National (38.5%) and Labour (38.2%) are neck-and-neck according to a new poll from Horizon Research.
The survey also finds ACT on 1.4%, just over the 1.2% threshold for David Seymour to bring in a second MP on his coat-tails if he holds Epsom – although Horizon manager Grant McInman concedes it's difficult to pin down support for the minor parties.
The headline Horizon results (click to zoom):
Sample: 846 registered, likely voters, surveyed online Sept 9-14. Weighted by age, gender and region to match census data. Compliant with the Research Association New Zealand Political Polling Code.
Translated into seats, the survey would leave National (48) short of the 61 needed for a bare majority even if allies ACT (2) and the Maori Party (1) hold their electorates. NZ First (12) would be kingmaker.
Mr McInman says the overall message of his and other companies' polls is that the race is too close to call.
It could come down to which party is most effective at getting its supporters to the polls, he says.
So far, advance voting has been heavy overall according to Electoral Commission data but with the caveat that the under-30s have actually registered in smaller numbers than 2014 – a sub-trend that has to concern Labour, given it draws disproportionately high support from that group; see age split figures below.
Expected and preferred coalition leader
"Who do you expect to win?" is a question sometimes used by pollsters to tease out a possible change in voting intention, or to highlight possible trends under the herd mentality that sees some voters break at the last minute for the party they think will get over the line.
Horizon found that, overall, 59% of decided voters are expecting Labour to lead a coalition government if one is needed. Some 41% expect National would lead it.
Asked who they would prefer to lead a coalition, 53% say Labour, 47% National.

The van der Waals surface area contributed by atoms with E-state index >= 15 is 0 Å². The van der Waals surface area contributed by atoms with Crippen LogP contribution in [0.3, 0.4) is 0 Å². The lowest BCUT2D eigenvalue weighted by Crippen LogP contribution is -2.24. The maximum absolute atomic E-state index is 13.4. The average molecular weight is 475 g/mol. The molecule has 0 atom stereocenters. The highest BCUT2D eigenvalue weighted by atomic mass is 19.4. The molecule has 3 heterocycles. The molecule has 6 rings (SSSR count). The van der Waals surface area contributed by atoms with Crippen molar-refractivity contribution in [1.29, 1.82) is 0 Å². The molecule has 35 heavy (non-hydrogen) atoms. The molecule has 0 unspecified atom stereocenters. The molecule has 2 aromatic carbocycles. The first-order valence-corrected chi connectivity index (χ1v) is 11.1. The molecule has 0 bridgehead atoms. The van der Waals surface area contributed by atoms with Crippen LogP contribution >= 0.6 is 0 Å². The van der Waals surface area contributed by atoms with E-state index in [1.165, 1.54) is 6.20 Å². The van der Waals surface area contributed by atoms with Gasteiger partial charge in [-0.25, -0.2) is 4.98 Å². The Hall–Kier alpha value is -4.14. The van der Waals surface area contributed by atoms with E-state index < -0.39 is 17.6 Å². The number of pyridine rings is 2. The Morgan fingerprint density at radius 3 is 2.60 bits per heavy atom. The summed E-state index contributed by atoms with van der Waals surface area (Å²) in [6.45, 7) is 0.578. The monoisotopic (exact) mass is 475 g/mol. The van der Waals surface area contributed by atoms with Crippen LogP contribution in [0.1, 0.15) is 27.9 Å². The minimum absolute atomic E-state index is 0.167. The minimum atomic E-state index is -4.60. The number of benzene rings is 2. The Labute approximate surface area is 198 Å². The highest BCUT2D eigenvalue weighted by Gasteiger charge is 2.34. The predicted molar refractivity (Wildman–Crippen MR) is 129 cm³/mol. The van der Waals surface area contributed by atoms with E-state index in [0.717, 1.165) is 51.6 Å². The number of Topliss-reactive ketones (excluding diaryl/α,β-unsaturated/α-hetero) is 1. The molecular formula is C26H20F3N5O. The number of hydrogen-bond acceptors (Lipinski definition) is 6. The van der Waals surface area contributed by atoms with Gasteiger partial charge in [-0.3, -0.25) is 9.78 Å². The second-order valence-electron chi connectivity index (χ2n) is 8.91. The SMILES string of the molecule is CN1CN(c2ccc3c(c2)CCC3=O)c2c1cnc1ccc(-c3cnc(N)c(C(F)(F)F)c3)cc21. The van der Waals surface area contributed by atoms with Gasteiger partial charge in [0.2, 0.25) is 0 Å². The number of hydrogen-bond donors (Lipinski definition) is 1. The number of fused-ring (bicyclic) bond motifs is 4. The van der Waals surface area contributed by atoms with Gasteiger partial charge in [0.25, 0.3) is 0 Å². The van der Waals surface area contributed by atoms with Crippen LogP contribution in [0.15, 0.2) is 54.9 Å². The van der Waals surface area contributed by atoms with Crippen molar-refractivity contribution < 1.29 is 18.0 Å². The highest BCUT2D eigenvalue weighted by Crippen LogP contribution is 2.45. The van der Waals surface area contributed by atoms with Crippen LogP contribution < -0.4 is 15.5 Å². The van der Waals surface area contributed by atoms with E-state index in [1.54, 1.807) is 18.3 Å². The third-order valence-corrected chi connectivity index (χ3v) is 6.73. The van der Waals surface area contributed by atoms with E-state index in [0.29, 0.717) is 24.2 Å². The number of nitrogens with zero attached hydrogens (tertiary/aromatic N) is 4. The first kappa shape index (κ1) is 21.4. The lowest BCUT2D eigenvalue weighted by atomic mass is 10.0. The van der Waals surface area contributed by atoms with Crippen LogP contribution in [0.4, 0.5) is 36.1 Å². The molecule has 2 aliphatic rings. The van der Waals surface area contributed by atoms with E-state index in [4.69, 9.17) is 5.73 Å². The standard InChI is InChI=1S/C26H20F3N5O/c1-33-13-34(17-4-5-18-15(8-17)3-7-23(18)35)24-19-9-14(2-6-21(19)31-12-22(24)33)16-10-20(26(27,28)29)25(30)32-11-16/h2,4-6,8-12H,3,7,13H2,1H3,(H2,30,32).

Women are a significant driver of Labour’s support in this poll especially since the change to Jacinda Ardern as leader, says Horizon manager Grant McInman.
According to his company's survey, 42% of women voters support Labour, 33% National.
National is stronger among men: 44% to 34% for Labour.
Two very different visions of NZ: Ardern and English on the campaign trail.
By age, Labour’s strongest support is coming from those aged 18-34.
Some 52% of definite voters aged 18-24 support Labour, 25% National.
Some 47% of those aged 25-34 support Labour, 32% National.
The parties each have 32% of those aged 35-44 years.
National has more support among those aged 45+.
Among those 65+, National has 52%, Labour 29%.
How others are calling it
The Horizon poll comes on the heels of a Roy Morgan survey released last night that had National 40% on (down from 42.5% a month ago), Labour 39.5% (from 32.5), Greens 9% (no change), NZ First 6% (down from 11.5%), the Maori Party on 2% (high enough for a coat-tail MP) and ACT on 0.5%. "Others" including TOP are on 2.5%.
All of the surveys quoted above were taken in whole or part before the week's major development: Labour leader Jacinda Ardern's "captain's call" to delay most of the party's tax reform agenda until after the 2020 election.
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